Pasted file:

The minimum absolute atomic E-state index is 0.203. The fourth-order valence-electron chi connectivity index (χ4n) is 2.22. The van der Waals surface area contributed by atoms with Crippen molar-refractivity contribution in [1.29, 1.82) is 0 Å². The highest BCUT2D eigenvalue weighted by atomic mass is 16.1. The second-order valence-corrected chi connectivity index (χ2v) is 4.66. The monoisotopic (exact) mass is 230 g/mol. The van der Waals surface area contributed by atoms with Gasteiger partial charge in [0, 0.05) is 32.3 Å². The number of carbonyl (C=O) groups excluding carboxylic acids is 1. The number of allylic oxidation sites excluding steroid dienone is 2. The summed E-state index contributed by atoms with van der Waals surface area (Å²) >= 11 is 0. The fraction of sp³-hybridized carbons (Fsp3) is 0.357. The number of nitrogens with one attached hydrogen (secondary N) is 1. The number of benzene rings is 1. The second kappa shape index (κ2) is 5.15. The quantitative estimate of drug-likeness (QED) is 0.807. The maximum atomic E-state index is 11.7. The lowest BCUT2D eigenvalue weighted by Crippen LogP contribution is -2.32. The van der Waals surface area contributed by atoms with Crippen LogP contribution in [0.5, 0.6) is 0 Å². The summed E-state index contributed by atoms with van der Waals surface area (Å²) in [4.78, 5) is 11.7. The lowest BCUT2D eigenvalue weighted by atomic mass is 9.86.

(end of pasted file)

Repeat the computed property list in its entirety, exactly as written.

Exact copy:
The minimum absolute atomic E-state index is 0.203. The fourth-order valence-electron chi connectivity index (χ4n) is 2.22. The van der Waals surface area contributed by atoms with Crippen molar-refractivity contribution in [1.29, 1.82) is 0 Å². The highest BCUT2D eigenvalue weighted by atomic mass is 16.1. The second-order valence-corrected chi connectivity index (χ2v) is 4.66. The monoisotopic (exact) mass is 230 g/mol. The van der Waals surface area contributed by atoms with Gasteiger partial charge in [0, 0.05) is 32.3 Å². The number of carbonyl (C=O) groups excluding carboxylic acids is 1. The number of allylic oxidation sites excluding steroid dienone is 2. The summed E-state index contributed by atoms with van der Waals surface area (Å²) >= 11 is 0. The fraction of sp³-hybridized carbons (Fsp3) is 0.357. The number of nitrogens with one attached hydrogen (secondary N) is 1. The number of benzene rings is 1. The second kappa shape index (κ2) is 5.15. The quantitative estimate of drug-likeness (QED) is 0.807. The maximum atomic E-state index is 11.7. The lowest BCUT2D eigenvalue weighted by Crippen LogP contribution is -2.32. The van der Waals surface area contributed by atoms with Crippen LogP contribution in [0.5, 0.6) is 0 Å². The summed E-state index contributed by atoms with van der Waals surface area (Å²) in [4.78, 5) is 11.7. The lowest BCUT2D eigenvalue weighted by atomic mass is 9.86.